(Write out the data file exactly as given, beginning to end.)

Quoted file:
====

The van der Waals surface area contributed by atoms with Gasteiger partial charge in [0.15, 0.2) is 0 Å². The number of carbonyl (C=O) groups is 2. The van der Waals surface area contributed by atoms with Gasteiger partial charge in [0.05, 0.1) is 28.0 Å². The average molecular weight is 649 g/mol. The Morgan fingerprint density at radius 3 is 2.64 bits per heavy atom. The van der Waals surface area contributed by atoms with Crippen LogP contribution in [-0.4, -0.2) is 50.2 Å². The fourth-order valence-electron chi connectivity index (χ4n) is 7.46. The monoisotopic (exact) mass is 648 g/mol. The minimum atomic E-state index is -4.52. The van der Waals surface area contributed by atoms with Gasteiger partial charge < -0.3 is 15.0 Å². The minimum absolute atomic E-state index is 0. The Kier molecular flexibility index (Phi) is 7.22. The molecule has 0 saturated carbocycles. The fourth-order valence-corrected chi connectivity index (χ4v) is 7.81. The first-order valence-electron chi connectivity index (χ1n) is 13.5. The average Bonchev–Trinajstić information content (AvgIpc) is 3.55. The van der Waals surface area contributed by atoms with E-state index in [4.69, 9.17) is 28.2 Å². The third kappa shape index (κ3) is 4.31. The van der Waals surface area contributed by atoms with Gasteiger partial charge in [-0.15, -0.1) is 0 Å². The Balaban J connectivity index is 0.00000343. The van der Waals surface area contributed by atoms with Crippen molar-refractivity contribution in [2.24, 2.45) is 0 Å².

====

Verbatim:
The van der Waals surface area contributed by atoms with Gasteiger partial charge in [0.15, 0.2) is 0 Å². The number of carbonyl (C=O) groups is 2. The van der Waals surface area contributed by atoms with Gasteiger partial charge in [0.05, 0.1) is 28.0 Å². The average molecular weight is 649 g/mol. The Morgan fingerprint density at radius 3 is 2.64 bits per heavy atom. The van der Waals surface area contributed by atoms with Crippen LogP contribution in [-0.4, -0.2) is 50.2 Å². The fourth-order valence-electron chi connectivity index (χ4n) is 7.46. The monoisotopic (exact) mass is 648 g/mol. The minimum atomic E-state index is -4.52. The van der Waals surface area contributed by atoms with Gasteiger partial charge < -0.3 is 15.0 Å². The minimum absolute atomic E-state index is 0. The Kier molecular flexibility index (Phi) is 7.22. The molecule has 0 saturated carbocycles. The fourth-order valence-corrected chi connectivity index (χ4v) is 7.81. The first-order valence-electron chi connectivity index (χ1n) is 13.5. The average Bonchev–Trinajstić information content (AvgIpc) is 3.55. The van der Waals surface area contributed by atoms with E-state index in [4.69, 9.17) is 28.2 Å². The third kappa shape index (κ3) is 4.31. The van der Waals surface area contributed by atoms with Gasteiger partial charge in [-0.15, -0.1) is 0 Å². The Balaban J connectivity index is 0.00000343. The van der Waals surface area contributed by atoms with Crippen molar-refractivity contribution in [2.24, 2.45) is 0 Å².